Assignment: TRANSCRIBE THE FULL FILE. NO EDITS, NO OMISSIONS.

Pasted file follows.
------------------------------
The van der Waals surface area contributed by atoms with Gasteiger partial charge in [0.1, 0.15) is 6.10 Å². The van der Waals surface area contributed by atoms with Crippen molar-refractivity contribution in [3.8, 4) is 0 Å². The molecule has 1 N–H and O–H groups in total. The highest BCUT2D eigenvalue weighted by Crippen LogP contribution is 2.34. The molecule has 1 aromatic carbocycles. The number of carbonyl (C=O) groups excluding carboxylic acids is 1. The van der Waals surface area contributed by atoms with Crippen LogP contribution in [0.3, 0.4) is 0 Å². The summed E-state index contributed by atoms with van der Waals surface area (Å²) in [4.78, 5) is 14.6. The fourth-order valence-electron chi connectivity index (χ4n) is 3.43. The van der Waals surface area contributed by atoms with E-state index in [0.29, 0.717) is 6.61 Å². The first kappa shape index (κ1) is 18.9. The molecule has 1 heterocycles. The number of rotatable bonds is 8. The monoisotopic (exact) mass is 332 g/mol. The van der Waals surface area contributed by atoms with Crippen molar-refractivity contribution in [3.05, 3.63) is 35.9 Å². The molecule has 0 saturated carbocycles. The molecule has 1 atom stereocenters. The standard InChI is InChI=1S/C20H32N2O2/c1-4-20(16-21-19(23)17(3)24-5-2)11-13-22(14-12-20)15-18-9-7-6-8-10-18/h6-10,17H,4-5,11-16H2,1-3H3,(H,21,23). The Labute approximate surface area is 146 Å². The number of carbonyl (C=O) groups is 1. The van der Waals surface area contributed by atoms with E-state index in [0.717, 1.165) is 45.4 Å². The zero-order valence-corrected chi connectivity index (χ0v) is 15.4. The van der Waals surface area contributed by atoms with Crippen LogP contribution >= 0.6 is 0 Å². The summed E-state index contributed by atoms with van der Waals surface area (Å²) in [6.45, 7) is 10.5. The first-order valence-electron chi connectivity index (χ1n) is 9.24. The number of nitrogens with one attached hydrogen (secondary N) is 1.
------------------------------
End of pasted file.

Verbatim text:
The van der Waals surface area contributed by atoms with Gasteiger partial charge in [0.1, 0.15) is 6.10 Å². The van der Waals surface area contributed by atoms with Crippen molar-refractivity contribution in [3.8, 4) is 0 Å². The molecule has 1 N–H and O–H groups in total. The highest BCUT2D eigenvalue weighted by Crippen LogP contribution is 2.34. The molecule has 1 aromatic carbocycles. The number of carbonyl (C=O) groups excluding carboxylic acids is 1. The van der Waals surface area contributed by atoms with Crippen LogP contribution in [0.3, 0.4) is 0 Å². The summed E-state index contributed by atoms with van der Waals surface area (Å²) in [4.78, 5) is 14.6. The fourth-order valence-electron chi connectivity index (χ4n) is 3.43. The van der Waals surface area contributed by atoms with E-state index in [0.29, 0.717) is 6.61 Å². The first kappa shape index (κ1) is 18.9. The molecule has 1 heterocycles. The number of rotatable bonds is 8. The monoisotopic (exact) mass is 332 g/mol. The van der Waals surface area contributed by atoms with Crippen molar-refractivity contribution in [3.05, 3.63) is 35.9 Å². The molecule has 0 saturated carbocycles. The molecule has 1 atom stereocenters. The standard InChI is InChI=1S/C20H32N2O2/c1-4-20(16-21-19(23)17(3)24-5-2)11-13-22(14-12-20)15-18-9-7-6-8-10-18/h6-10,17H,4-5,11-16H2,1-3H3,(H,21,23). The Labute approximate surface area is 146 Å². The number of carbonyl (C=O) groups is 1. The van der Waals surface area contributed by atoms with E-state index in [0.717, 1.165) is 45.4 Å². The zero-order valence-corrected chi connectivity index (χ0v) is 15.4. The van der Waals surface area contributed by atoms with Crippen LogP contribution >= 0.6 is 0 Å². The summed E-state index contributed by atoms with van der Waals surface area (Å²) in [6.45, 7) is 10.5. The first-order valence-electron chi connectivity index (χ1n) is 9.24. The number of nitrogens with one attached hydrogen (secondary N) is 1.